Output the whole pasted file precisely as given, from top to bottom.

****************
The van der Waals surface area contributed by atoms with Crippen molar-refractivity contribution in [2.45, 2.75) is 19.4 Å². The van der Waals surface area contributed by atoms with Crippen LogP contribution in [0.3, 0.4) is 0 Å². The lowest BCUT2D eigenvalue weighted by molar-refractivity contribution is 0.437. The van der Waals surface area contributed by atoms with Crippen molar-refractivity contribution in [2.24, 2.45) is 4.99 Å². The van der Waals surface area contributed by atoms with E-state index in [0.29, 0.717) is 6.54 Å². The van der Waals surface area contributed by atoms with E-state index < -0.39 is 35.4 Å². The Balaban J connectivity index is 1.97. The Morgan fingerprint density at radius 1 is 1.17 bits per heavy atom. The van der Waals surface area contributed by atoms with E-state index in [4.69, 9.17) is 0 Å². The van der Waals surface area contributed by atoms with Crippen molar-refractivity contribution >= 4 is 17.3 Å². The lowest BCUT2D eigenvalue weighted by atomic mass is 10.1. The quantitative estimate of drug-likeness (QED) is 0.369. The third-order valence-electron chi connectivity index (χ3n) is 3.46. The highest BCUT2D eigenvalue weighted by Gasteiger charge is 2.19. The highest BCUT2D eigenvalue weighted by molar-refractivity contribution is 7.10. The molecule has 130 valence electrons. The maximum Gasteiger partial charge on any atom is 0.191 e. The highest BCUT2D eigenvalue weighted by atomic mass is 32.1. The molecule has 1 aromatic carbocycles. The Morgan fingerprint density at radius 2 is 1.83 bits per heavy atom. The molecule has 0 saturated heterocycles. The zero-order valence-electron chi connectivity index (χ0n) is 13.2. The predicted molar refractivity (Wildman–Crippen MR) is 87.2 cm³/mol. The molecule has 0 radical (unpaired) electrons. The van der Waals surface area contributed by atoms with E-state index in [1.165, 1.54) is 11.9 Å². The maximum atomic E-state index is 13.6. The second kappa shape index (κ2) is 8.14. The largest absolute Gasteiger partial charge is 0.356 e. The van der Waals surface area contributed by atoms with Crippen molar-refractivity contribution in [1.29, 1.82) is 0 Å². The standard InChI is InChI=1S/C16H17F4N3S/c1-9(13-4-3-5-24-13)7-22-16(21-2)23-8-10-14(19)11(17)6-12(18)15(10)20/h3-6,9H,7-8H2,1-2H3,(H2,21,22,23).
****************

The van der Waals surface area contributed by atoms with Crippen molar-refractivity contribution in [2.45, 2.75) is 19.4 Å². The van der Waals surface area contributed by atoms with Crippen LogP contribution in [0.3, 0.4) is 0 Å². The lowest BCUT2D eigenvalue weighted by molar-refractivity contribution is 0.437. The van der Waals surface area contributed by atoms with Crippen molar-refractivity contribution in [2.24, 2.45) is 4.99 Å². The van der Waals surface area contributed by atoms with E-state index in [0.29, 0.717) is 6.54 Å². The van der Waals surface area contributed by atoms with E-state index < -0.39 is 35.4 Å². The Balaban J connectivity index is 1.97. The Morgan fingerprint density at radius 1 is 1.17 bits per heavy atom. The van der Waals surface area contributed by atoms with E-state index in [4.69, 9.17) is 0 Å². The van der Waals surface area contributed by atoms with Crippen molar-refractivity contribution >= 4 is 17.3 Å². The lowest BCUT2D eigenvalue weighted by atomic mass is 10.1. The quantitative estimate of drug-likeness (QED) is 0.369. The third-order valence-electron chi connectivity index (χ3n) is 3.46. The highest BCUT2D eigenvalue weighted by Gasteiger charge is 2.19. The highest BCUT2D eigenvalue weighted by molar-refractivity contribution is 7.10. The molecule has 130 valence electrons. The maximum Gasteiger partial charge on any atom is 0.191 e. The highest BCUT2D eigenvalue weighted by atomic mass is 32.1. The molecule has 1 aromatic carbocycles. The Morgan fingerprint density at radius 2 is 1.83 bits per heavy atom. The molecule has 0 saturated heterocycles. The zero-order valence-electron chi connectivity index (χ0n) is 13.2. The predicted molar refractivity (Wildman–Crippen MR) is 87.2 cm³/mol. The molecule has 0 radical (unpaired) electrons. The van der Waals surface area contributed by atoms with E-state index in [1.165, 1.54) is 11.9 Å². The maximum atomic E-state index is 13.6. The second kappa shape index (κ2) is 8.14. The largest absolute Gasteiger partial charge is 0.356 e. The van der Waals surface area contributed by atoms with Crippen molar-refractivity contribution in [1.29, 1.82) is 0 Å². The standard InChI is InChI=1S/C16H17F4N3S/c1-9(13-4-3-5-24-13)7-22-16(21-2)23-8-10-14(19)11(17)6-12(18)15(10)20/h3-6,9H,7-8H2,1-2H3,(H2,21,22,23).